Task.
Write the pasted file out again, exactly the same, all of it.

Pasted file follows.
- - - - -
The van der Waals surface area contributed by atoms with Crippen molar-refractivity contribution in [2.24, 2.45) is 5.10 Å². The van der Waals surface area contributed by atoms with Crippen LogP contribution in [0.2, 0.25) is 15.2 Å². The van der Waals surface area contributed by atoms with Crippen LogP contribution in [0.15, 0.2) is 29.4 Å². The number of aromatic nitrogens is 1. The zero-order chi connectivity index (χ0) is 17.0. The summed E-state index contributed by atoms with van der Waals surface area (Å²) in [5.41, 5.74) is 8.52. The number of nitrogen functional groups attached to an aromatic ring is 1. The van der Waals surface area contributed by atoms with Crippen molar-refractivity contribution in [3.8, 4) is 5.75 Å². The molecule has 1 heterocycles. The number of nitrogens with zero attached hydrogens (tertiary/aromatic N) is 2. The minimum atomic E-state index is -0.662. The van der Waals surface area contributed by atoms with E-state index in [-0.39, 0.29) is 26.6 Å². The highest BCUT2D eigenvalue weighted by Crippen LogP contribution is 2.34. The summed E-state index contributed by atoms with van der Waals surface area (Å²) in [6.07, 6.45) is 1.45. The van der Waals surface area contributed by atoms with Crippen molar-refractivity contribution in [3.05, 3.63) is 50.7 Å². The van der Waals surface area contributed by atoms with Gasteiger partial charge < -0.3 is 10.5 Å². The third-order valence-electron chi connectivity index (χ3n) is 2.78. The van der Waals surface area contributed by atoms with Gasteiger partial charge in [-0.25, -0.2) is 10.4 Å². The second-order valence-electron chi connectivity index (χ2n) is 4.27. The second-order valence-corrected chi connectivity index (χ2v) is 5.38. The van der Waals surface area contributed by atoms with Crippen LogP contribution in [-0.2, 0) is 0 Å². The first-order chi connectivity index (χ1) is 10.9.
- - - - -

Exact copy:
The van der Waals surface area contributed by atoms with Crippen molar-refractivity contribution in [2.24, 2.45) is 5.10 Å². The van der Waals surface area contributed by atoms with Crippen LogP contribution in [0.2, 0.25) is 15.2 Å². The van der Waals surface area contributed by atoms with Crippen LogP contribution in [0.15, 0.2) is 29.4 Å². The number of aromatic nitrogens is 1. The zero-order chi connectivity index (χ0) is 17.0. The summed E-state index contributed by atoms with van der Waals surface area (Å²) in [5.41, 5.74) is 8.52. The number of nitrogen functional groups attached to an aromatic ring is 1. The van der Waals surface area contributed by atoms with Crippen molar-refractivity contribution in [3.8, 4) is 5.75 Å². The molecule has 1 heterocycles. The number of nitrogens with zero attached hydrogens (tertiary/aromatic N) is 2. The minimum atomic E-state index is -0.662. The van der Waals surface area contributed by atoms with E-state index in [-0.39, 0.29) is 26.6 Å². The highest BCUT2D eigenvalue weighted by Crippen LogP contribution is 2.34. The summed E-state index contributed by atoms with van der Waals surface area (Å²) in [6.07, 6.45) is 1.45. The van der Waals surface area contributed by atoms with Crippen molar-refractivity contribution in [3.05, 3.63) is 50.7 Å². The van der Waals surface area contributed by atoms with Gasteiger partial charge < -0.3 is 10.5 Å². The third-order valence-electron chi connectivity index (χ3n) is 2.78. The van der Waals surface area contributed by atoms with Gasteiger partial charge in [-0.25, -0.2) is 10.4 Å². The second-order valence-electron chi connectivity index (χ2n) is 4.27. The second-order valence-corrected chi connectivity index (χ2v) is 5.38. The van der Waals surface area contributed by atoms with Crippen LogP contribution in [-0.2, 0) is 0 Å². The first-order chi connectivity index (χ1) is 10.9.